Response: There is little disagreement in the published economic literature that real social welfare benefits can result from the conservation and recovery of endangered and threatened species. A regional economy can benefit from the preservation of healthy populations of endangered and threatened species and the habitat on which they depend. In the final Economic Analysis of critical habitat designation for the mussels, additional discussion has been provided concerning the potential economic benefits associated with measures implemented for the protection of water and habitat quality that may occur and be attributable to the effects of future section 7 consultations. It is not feasible, however, due to the scarcity of available studies and information relating to the size and value of potential beneficial changes that are likely to occur as a result of the listing of the species or the designation of their critical habitat, to fully describe and accurately quantify all the benefits of potential future section 7 consultation in the context of the economic analysis. While the economic analysis concludes that many of the benefits of critical habitat designation are difficult to estimate, it does not necessarily lead to the conclusion that the benefits are exceeded by the costs. We use the economic analysis and other relevant information to conduct analyses under section 4(b)(2) of the Act. If relevant to a particular critical habitat designation, these considerations are included in the final rule (50 CFR 424.19) (see “Exclusions Under Section 4(b)(2),” below).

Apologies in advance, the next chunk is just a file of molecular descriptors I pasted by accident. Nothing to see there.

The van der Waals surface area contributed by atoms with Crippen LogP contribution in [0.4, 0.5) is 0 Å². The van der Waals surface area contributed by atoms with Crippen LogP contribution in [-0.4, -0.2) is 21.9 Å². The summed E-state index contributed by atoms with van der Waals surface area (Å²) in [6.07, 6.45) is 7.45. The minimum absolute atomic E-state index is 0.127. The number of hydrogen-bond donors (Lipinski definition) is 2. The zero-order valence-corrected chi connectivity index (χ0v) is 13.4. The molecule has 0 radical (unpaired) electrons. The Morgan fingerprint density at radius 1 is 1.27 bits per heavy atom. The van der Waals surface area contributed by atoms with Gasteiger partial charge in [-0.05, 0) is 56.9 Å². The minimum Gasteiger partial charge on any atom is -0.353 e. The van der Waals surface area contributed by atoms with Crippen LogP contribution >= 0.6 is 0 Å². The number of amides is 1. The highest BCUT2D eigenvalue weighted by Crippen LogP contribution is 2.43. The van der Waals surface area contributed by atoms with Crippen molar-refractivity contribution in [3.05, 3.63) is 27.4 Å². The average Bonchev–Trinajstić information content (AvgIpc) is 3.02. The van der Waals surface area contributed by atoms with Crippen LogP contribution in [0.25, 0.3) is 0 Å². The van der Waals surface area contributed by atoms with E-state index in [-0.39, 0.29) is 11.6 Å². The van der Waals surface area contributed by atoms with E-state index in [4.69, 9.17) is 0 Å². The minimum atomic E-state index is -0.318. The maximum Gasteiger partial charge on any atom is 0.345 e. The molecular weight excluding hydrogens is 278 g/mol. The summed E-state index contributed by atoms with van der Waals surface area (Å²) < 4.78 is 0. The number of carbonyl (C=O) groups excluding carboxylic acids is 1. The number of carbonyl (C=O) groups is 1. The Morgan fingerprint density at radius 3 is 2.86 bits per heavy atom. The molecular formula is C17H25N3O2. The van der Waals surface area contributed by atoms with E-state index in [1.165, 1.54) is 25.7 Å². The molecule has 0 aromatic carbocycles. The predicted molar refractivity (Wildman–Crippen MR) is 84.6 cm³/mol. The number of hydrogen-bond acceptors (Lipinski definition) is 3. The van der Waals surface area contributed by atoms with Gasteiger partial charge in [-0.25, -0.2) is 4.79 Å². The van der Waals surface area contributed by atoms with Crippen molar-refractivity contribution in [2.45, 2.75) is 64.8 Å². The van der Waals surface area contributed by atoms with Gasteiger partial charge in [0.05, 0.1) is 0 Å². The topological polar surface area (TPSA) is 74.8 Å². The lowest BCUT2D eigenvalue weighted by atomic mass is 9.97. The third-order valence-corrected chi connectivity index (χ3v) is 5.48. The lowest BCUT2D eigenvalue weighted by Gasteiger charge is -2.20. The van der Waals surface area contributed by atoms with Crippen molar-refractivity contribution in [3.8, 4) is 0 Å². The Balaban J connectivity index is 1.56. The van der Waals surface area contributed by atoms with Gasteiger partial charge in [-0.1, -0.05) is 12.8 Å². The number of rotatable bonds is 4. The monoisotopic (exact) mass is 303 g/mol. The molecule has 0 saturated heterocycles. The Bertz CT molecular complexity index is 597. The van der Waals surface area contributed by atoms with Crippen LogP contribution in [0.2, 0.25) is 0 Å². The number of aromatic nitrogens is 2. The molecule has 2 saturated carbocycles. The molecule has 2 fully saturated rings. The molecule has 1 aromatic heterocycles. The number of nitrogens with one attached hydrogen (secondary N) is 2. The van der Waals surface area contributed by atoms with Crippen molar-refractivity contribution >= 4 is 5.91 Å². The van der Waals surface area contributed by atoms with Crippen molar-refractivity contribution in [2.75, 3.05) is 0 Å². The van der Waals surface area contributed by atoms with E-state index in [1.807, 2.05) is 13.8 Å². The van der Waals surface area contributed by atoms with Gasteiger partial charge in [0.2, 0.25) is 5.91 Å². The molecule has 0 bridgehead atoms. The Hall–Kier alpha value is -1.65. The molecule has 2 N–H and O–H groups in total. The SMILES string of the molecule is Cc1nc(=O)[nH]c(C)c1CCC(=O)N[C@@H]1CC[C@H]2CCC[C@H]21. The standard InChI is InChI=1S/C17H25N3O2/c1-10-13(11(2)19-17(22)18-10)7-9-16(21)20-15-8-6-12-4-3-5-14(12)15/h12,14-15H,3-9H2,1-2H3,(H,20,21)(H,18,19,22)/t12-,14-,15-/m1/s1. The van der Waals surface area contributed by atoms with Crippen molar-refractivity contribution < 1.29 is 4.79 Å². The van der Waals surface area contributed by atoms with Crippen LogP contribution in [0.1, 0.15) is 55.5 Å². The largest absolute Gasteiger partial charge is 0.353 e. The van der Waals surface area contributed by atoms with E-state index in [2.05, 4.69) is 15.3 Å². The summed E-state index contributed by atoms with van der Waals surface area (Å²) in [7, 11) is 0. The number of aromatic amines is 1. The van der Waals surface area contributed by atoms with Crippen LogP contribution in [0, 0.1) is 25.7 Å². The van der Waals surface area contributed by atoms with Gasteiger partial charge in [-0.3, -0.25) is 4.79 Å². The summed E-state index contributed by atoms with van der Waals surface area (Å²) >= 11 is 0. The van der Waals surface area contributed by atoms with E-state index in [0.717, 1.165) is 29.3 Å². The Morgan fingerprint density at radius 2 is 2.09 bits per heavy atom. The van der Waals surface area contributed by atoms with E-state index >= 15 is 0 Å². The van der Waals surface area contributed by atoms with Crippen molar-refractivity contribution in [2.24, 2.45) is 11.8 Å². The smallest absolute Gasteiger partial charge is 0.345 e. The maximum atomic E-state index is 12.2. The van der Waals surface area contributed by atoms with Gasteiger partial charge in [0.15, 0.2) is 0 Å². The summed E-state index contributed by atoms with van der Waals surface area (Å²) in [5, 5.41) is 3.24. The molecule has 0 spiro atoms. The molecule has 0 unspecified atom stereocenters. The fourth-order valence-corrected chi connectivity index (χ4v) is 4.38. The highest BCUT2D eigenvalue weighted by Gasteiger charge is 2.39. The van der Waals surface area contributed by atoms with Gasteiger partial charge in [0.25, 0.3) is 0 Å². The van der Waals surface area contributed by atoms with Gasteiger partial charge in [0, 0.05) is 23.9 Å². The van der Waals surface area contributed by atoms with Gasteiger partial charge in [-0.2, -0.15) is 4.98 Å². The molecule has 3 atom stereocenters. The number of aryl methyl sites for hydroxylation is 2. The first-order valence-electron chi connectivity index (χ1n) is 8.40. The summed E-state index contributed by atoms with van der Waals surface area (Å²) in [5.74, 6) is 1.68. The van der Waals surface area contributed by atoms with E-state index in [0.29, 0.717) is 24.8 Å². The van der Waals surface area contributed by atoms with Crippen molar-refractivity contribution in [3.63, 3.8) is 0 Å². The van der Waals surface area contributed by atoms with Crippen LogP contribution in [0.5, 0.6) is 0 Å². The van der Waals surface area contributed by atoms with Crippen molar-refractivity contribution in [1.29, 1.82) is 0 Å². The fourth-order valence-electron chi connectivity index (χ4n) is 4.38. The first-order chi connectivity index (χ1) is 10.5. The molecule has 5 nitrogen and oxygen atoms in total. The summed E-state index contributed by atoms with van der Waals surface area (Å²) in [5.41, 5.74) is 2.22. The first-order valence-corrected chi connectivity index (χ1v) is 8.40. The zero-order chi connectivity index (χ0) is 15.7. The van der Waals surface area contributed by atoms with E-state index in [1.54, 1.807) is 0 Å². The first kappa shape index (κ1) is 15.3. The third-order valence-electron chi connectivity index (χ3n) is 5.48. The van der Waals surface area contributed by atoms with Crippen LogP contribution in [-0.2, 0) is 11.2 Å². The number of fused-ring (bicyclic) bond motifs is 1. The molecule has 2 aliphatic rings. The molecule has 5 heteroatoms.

(58) Comment: The ten-year time-frame of the economic analysis is inadequate, as it is likely that costs will extend into the future.

Response: To be credible, the economic analysis must estimate economic impacts based on activities that are reasonably foreseeable. A ten-year time horizon is used because many landowners and managers do not have specific plans for projects beyond ten years, and forecasting beyond ten years increases the subjectivity of estimating potential economic impacts. In addition, the forecasts in the analysis of future economic activity are based on current socioeconomic trends and the current level of technology, both of which are likely to change over the long term. If information is available for particular projects where costs may be incurred over a different period of time, the appropriate time-frame is employed. For example, the final Economic Analysis applies a 30-year time-frame to annual lost energy production costs at Carters and Weiss Dam, as licenses for hydropower projects are typically renewed on a 30- to 50-year schedule. Applying the same lost power costs over 30 years, however, may overstate the real annual impacts as is it likely that changes to rate structures will be brought about through broader market adjustments in the long term. Further, costs associated with the potential relocation of the water supply reservoir at Locust Fork are anticipated to be incurred over a 25-year time-frame as the project is anticipated to take 25 years to complete.

(59) Comment: The economic analysis overestimates the costs resulting from designation of critical habitat by including costs of listing (i.e., all section 7 costs, regardless of critical habitat designation).